Having gained independence from Pakistan in 1971, the facts suggest that Bangladesh is now importing the very extremism from Pakistan that has made Pakistan into what the Council on Foreign Relations describes as one of the most troubling states in crises. Bangladesh allows this to happen at its peril. According to the South Asia Terrorism Portal, a terrorism database, 8,953 civilians were killed in terrorist violence in Pakistan from January 2009 to September 2012, compared to around 1,600 civilian deaths from 2003 to 2006. With a Pakistani extremist reported as being central to organising the attack on the Ahmadiyya Muslim Community in Bangladesh, authorities must now ask themselves, do they want for Bangladesh’s children the same legacy that these extremists have left for Pakistan? We hope that the answer is a resounding “no”.
Bangladesh’s extremists want two things. First, to persuade Bangladeshis that Islam justifies unrelenting cruelty, sadism and rampant violence which validate the kinds of attacks that have been perpetrated on the Ahmadiyya Muslim Community. The violent and farcical interpretations of Islam which the extremists propagate have no connection with Islam whatsoever. The reality is that extremism is never a true reflection of religion. At its heart, such extremists harbour political motives and use religion as a means to brainwash those who can be easily misguided for purely political purposes. The United States Department of State in its 2011 Report on International Religious Freedom says of Bangladesh: “The government and many civil society leaders stated that violence against religious minorities normally had political or economic dimensions as well and could not be attributed solely to religious belief or affiliation.”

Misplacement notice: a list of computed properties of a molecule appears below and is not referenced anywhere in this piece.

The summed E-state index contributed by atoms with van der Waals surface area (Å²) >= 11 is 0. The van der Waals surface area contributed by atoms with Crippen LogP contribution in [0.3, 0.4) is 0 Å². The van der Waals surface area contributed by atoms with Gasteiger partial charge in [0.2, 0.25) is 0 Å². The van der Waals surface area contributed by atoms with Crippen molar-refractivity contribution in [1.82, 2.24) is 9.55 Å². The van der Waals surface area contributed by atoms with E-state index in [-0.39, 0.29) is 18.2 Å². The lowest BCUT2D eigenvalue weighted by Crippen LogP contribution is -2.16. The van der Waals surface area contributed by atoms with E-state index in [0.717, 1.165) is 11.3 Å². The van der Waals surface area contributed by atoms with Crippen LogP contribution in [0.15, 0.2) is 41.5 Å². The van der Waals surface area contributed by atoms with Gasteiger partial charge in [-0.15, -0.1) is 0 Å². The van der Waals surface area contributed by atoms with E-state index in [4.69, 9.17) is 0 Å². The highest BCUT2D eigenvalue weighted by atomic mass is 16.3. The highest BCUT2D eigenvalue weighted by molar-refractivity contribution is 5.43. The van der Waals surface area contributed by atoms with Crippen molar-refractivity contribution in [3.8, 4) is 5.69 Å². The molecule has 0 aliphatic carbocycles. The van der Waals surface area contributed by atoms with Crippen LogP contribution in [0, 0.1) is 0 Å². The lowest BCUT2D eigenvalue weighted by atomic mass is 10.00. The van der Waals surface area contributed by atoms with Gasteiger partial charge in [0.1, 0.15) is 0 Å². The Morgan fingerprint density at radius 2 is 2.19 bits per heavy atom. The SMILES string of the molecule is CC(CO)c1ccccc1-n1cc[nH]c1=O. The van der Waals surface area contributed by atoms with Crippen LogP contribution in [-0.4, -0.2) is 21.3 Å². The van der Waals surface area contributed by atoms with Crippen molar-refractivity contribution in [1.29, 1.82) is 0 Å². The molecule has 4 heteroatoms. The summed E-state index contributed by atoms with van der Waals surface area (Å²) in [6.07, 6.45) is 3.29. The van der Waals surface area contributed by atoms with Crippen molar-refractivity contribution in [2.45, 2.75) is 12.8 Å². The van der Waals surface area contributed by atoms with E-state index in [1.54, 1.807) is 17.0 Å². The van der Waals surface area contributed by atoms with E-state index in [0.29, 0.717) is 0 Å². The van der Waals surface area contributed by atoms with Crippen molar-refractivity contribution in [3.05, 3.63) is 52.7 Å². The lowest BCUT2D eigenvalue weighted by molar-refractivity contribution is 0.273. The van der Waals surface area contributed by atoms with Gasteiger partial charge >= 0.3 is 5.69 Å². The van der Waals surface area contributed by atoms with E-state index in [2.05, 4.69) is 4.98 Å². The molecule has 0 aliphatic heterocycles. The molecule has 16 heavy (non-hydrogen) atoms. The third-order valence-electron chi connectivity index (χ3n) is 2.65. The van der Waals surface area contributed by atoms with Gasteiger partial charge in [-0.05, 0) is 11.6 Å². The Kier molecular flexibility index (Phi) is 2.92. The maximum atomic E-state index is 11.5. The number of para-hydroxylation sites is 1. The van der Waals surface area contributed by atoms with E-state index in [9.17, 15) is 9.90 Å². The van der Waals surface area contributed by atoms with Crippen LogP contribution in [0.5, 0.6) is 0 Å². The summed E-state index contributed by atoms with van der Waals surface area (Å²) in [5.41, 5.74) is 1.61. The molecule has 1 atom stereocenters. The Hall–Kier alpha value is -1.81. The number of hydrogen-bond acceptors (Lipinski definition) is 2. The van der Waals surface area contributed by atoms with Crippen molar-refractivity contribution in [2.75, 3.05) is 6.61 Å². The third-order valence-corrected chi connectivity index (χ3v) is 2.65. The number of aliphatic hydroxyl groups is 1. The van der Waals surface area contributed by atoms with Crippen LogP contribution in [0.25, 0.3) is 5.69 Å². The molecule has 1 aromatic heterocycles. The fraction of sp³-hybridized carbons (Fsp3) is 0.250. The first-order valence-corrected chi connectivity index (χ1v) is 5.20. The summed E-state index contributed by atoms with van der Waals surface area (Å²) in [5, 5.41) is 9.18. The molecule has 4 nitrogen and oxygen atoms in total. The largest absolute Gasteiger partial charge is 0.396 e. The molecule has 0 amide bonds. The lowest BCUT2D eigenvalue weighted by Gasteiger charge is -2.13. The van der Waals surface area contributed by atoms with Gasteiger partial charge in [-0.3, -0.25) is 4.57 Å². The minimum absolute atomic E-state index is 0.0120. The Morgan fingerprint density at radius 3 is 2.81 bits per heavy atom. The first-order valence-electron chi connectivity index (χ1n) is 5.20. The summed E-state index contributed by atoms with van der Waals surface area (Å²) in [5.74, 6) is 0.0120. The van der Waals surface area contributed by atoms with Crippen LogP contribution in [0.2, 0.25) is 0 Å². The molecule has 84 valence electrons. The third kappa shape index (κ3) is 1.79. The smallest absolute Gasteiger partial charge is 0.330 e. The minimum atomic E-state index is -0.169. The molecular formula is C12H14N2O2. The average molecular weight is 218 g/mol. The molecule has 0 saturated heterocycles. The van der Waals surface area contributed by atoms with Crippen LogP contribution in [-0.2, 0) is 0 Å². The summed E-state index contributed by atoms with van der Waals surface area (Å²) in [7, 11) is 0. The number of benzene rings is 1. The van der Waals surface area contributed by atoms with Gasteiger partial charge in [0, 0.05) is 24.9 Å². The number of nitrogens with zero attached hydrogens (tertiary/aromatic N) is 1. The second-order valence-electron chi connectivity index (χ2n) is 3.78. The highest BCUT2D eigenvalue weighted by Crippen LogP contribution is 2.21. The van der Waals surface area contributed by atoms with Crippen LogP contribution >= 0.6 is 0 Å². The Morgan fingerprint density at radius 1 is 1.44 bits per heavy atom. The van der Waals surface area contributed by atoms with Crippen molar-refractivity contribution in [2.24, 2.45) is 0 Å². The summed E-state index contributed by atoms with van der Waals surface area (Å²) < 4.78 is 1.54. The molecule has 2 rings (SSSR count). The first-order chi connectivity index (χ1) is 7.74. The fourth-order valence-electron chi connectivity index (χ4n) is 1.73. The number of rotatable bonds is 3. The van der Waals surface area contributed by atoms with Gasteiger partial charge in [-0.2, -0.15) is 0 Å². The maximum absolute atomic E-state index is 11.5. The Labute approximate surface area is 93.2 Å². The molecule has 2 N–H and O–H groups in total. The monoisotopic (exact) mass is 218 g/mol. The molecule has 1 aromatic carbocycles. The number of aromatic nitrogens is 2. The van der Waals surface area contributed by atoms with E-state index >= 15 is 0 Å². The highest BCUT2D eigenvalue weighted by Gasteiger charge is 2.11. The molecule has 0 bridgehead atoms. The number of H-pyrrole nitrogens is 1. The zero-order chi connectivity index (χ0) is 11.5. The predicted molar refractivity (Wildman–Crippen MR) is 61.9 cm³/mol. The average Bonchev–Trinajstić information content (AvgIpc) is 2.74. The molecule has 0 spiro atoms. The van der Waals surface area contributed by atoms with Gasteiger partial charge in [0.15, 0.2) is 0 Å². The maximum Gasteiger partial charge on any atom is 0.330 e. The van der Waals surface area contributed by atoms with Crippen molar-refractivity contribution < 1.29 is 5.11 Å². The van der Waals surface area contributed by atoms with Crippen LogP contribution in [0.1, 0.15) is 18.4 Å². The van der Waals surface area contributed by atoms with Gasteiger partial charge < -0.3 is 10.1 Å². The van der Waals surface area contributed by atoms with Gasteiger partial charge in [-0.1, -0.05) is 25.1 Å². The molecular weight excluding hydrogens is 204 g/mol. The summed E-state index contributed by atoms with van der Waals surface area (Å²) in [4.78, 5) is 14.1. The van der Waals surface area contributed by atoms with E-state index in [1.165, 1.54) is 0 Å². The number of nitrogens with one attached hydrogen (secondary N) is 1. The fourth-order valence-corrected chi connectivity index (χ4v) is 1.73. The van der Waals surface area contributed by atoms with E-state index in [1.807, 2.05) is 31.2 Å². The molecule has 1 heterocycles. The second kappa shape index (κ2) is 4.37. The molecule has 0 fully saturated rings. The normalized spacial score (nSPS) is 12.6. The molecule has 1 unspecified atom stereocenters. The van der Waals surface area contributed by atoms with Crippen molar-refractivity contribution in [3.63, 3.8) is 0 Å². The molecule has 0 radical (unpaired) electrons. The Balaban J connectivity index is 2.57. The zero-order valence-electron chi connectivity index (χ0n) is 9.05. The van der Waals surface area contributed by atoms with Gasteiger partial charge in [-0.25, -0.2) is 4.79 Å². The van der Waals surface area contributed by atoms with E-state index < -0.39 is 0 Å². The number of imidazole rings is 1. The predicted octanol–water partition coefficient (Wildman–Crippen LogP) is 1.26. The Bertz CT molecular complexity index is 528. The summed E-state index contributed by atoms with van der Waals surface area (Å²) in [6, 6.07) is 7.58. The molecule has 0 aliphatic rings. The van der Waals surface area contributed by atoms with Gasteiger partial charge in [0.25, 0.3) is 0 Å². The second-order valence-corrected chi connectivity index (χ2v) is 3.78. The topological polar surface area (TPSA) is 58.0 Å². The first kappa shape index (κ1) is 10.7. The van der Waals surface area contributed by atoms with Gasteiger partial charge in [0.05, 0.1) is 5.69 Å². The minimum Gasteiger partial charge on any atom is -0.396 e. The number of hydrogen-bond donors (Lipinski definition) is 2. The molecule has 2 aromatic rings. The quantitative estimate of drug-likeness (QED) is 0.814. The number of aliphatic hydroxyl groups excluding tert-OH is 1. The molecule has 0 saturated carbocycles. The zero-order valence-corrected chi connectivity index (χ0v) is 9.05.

That presents a real challenge because second, the extremists want Bangladesh to institute the same anti-Ahmadiyya laws that have been condemned by the international community and which have caused thousands of instances of violence, killings and the wholesale deprivation of civil rights for millions of Ahmadi Muslims in Pakistan. That is despite article 28 of Bangladesh’s Constitution which states: “The State shall not discriminate against any citizen on grounds only of religion, race caste, sex or place of birth”.
Pakistan is disintegrating into extremism, is Bangladesh next?
Whilst their demands are absurd, the fact is we find in Bangladesh a potential challenge by such religious extremists to the Constitution of Bangladesh; a constitution which is diametrically opposed to the persecution of any religious minority in principle let alone in law.
Such challenge to the constitution is precisely what the extremists managed to achieve in Pakistan – and what a catastrophe that has been for Pakistan.Established in 1947 under the leadership of Muhammad Ali Jinnah, much like Bangladesh, Pakistan was intended to be a secular state; a nation of freedom for people of every faith. Soon after Jinnah’s death, that vision began to be eroded and in 1949 the Objectives Resolution initiated a progressive detachment from secularism, dangerously combining religion and politics as extremist religious groups such as Jamaat-e-Islami began to embed themselves in political spheres, hijacking secular and policy driven politics.
That deterioration continued and on 6 September 1974, Z.A Bhutto, the then Prime Minster (and father in law to the current President, Asif Ali Zardari) presided over a change to Pakistan’s constitution which declared Ahmadi Muslims as non-Muslim. It was such a serious event that The Guardian, a UK newspaper, wrote an article on 9 September 1974 calling the mass excommunication “a unique event in the 1400 years history of Islam”. This is despite the preamble to Pakistan’s constitution which says: “adequate provision shall be made for the minorities freely to profess and practise their religions and develop their cultures”. In one disastrous swoop the seeds of religious apartheid in Pakistan were sown.
The parallels between Pakistan’s history and changes in Bangladesh from 1975 are uncanny. With the killing of Bangabandhu Sheikh Mujibur Rahman and many top-ranking political leaders in 1975, much like in Pakistan, those who seized power at the time found extreme Islamic groups to be useful political allies. They began combining religion, politics, society and the state; political parties, such as Jamaat-e-Islami began to build party structures.